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Is stress making you sick?
The disturbing effects of stress on your health and well-being
Sleeplessness, headaches, weight gain, indigestion. Chances are you’ve experienced at least one of these symptoms recently. You may have even consulted a physician. But despite how common these afflictions are, they are often misdiagnosed. And the reason for that has nothing to do with how rare the underlying condition is. In fact, it’s because the condition is so common that it’s easy to overlook.
Stress has become so prevalent in today’s society that we don’t tend to think much of it. But countless scientific studies have shown that stress has a serious impact on our health and well-being. It even produces symptoms equivalent to complications from hypertension and autoimmune disorders.
But knowledge is power. The more you understand where your symptoms may come from, the more focus you can direct towards addressing the underlying problem. And to help you discern what ailments may be stress-related, we break down the ways stress impacts your health:
The 14 ways stress impacts your physical health
Blood pressure: Stress can raise your blood pressure by temporarily constricting your blood vessels and speeding up your heart rate. This can be harmful to your health if sustained over time.
Food cravings: When you are under stress, you may find it harder to resist cravings for sugar or fat. You may also find yourself eating in an attempt to fulfill emotional needs — sometimes called stress eating or emotional eating.
Weight gain: Research has shown that when your stress and cortisol levels are high, the body actually encourages the storage of fat, particularly in the lower abdomen area. This belly fat, also known as visceral fat, in turn increases inflammation and insulin resistance in the body.
Heart disease: Coronary heart disease has been found to be significantly more common in individuals subjected to chronic stress. The incidence of heart attacks has also been shown to increase as a consequence of severe stress.
Insomnia: Stress causes insomnia by making it difficult to fall asleep and to get a solid night’s rest. Stress also causes hyperarousal, which can upset the balance between sleep and wakefulness.
Tension headaches: Stress causes your body to release chemicals like adrenaline and cortisol. These chemicals can cause vascular changes that leave you with a tension headache or migraine. Researchers have also found that stress-induced fluctuations in neurotransmitters — like serotonin and endorphins — also activate pain pathways in the brain, leading to headaches.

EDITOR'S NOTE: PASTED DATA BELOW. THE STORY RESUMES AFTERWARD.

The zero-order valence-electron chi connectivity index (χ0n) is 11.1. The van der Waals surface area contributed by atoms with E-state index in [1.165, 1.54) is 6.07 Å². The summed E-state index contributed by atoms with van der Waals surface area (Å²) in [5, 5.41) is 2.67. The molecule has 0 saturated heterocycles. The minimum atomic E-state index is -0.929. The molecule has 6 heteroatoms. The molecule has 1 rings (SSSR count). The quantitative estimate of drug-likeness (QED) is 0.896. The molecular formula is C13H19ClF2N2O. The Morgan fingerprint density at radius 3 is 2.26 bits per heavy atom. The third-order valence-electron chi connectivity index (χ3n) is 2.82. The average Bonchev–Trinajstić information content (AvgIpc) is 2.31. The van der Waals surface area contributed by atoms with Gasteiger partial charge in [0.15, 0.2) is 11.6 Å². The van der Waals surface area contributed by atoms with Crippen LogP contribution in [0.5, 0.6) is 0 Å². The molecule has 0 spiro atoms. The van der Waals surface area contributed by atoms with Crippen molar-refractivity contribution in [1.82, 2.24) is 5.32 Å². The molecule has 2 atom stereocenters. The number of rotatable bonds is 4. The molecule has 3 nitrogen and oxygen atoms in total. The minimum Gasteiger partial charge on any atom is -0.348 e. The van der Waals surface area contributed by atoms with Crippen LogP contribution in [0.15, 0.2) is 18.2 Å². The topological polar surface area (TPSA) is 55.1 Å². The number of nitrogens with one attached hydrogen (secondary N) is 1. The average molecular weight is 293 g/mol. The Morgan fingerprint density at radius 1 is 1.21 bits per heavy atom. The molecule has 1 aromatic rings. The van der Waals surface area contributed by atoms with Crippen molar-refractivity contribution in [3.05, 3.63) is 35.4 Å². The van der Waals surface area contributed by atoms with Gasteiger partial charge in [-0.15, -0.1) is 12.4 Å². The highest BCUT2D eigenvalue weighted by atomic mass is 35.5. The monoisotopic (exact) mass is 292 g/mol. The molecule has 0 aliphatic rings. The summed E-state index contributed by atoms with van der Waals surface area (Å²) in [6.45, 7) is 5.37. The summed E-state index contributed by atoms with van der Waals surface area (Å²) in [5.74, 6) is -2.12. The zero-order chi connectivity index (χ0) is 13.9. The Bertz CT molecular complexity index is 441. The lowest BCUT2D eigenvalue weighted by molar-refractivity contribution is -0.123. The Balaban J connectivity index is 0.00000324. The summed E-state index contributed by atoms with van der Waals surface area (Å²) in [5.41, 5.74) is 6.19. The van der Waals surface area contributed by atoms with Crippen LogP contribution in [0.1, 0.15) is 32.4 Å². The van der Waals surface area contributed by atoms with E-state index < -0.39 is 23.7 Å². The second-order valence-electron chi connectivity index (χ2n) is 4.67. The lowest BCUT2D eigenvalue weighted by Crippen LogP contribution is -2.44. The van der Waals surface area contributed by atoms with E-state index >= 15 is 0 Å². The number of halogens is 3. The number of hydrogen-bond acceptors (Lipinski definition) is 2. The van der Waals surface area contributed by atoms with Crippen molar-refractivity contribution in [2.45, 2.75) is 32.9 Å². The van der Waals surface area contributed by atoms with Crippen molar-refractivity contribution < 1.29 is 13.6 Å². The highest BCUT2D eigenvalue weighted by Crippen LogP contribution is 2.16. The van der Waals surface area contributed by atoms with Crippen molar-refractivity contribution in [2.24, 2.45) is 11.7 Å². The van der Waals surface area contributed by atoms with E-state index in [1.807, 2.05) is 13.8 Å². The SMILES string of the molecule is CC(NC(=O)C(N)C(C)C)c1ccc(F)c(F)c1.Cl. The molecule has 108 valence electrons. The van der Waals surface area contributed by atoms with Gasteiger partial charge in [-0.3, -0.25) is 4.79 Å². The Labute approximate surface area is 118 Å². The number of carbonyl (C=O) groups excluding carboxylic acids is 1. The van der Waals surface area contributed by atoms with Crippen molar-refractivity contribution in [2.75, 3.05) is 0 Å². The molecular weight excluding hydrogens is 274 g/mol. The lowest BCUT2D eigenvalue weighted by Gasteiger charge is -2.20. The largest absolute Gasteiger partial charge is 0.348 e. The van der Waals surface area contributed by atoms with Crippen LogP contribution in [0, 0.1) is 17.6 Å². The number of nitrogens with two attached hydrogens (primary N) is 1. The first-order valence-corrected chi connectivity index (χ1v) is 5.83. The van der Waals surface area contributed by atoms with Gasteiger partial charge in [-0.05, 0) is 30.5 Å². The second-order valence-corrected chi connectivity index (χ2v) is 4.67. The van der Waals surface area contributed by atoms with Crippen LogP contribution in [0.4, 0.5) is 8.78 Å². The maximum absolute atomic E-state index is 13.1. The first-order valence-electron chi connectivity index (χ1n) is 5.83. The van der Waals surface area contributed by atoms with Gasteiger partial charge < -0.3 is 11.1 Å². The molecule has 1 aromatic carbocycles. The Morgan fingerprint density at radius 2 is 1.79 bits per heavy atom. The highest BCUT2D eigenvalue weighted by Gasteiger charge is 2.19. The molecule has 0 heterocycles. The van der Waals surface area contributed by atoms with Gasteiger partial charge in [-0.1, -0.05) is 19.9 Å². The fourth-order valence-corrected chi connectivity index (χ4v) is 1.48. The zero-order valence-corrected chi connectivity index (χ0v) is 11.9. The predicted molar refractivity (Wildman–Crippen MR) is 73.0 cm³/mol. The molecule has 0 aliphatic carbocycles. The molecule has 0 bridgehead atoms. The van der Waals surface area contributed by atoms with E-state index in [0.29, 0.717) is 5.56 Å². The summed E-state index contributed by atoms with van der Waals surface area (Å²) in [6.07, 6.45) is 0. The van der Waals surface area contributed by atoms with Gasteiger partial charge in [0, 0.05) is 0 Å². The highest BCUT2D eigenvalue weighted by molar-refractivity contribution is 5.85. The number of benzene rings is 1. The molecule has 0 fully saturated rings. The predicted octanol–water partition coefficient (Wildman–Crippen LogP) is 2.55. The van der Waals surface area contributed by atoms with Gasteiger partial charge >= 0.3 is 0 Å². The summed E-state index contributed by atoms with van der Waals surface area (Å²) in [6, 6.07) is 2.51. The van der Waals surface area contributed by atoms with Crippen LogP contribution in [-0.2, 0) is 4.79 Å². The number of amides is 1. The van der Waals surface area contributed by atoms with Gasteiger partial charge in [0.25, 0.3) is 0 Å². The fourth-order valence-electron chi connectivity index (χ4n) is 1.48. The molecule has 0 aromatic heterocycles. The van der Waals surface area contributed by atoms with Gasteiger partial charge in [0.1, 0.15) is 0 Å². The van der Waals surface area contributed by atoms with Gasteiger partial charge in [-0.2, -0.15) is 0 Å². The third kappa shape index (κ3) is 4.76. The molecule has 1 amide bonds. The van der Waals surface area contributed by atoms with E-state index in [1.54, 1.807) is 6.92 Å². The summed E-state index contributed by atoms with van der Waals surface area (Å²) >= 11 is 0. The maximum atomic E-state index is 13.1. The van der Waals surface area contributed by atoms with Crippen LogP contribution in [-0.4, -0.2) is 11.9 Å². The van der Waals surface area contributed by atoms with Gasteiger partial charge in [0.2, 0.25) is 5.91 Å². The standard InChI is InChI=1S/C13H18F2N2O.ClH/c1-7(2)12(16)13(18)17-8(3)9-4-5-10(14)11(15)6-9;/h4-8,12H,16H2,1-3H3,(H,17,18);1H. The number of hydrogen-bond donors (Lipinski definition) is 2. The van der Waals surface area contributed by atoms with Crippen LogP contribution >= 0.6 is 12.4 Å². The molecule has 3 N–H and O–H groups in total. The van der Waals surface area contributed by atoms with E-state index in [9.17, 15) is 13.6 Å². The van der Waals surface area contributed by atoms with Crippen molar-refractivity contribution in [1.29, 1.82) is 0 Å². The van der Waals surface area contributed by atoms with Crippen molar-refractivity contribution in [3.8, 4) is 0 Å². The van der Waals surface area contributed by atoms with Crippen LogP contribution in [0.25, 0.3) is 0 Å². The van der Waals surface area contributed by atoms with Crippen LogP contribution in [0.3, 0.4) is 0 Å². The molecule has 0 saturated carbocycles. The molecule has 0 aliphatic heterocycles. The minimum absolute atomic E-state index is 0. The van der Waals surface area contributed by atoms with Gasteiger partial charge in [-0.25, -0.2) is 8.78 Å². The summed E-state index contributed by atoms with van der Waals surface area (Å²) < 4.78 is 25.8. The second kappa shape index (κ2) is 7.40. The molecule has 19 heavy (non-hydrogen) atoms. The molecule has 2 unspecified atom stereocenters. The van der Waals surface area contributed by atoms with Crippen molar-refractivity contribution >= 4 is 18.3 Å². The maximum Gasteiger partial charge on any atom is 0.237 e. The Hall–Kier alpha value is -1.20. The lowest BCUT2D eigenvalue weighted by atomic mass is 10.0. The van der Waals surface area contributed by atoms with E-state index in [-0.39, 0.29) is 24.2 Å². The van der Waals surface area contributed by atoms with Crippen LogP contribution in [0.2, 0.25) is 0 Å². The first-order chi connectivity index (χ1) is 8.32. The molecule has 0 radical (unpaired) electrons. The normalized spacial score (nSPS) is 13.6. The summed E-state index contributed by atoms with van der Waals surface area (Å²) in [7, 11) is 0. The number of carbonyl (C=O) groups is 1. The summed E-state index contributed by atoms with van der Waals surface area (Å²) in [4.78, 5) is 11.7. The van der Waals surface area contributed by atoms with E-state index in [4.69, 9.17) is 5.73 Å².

Memory: Chronic stress has been shown to reduce spatial memory: the memory that helps you recall locations and relate objects. Researchers have also found a connection between an increase of cortisol and difficulty to form new memories.
Hair loss: Acute stress has been shown to trigger three types of hair loss known as telogen effluvium, trichotillomania, and alopecia areata.
Pregnancy: Severe stress can increase the chances of premature labor. There have even been some studies that suggest very high levels of stress can affect the developing fetal brain.
Digestion: Stress can cause or worsen heartburn, stomach cramping and diarrhea. The common digestion issue known as IBS, irritable bowel syndrome, is also thought to be fueled by stress.
Brain function: Brain-imaging studies have shows that chronic stress can reduce the amount of tissue in regions of the brain that regulate emotions and self-control.
Premature aging: Chronic stress can shorten telomeres, the protective caps on the ends of cell chromosomes. As telomeres shorten, their cells age faster and die younger, contributing to premature aging and shorter human lifespans.
Colds: Stress weakens the immune systems, making it difficult for individuals exposed to common cold viruses to fight off the germs successfully.
Sexual drive: Research suggests that individuals who are stressed out tend to have a decreased sex drive and a less pleasurable experience during intercourse.
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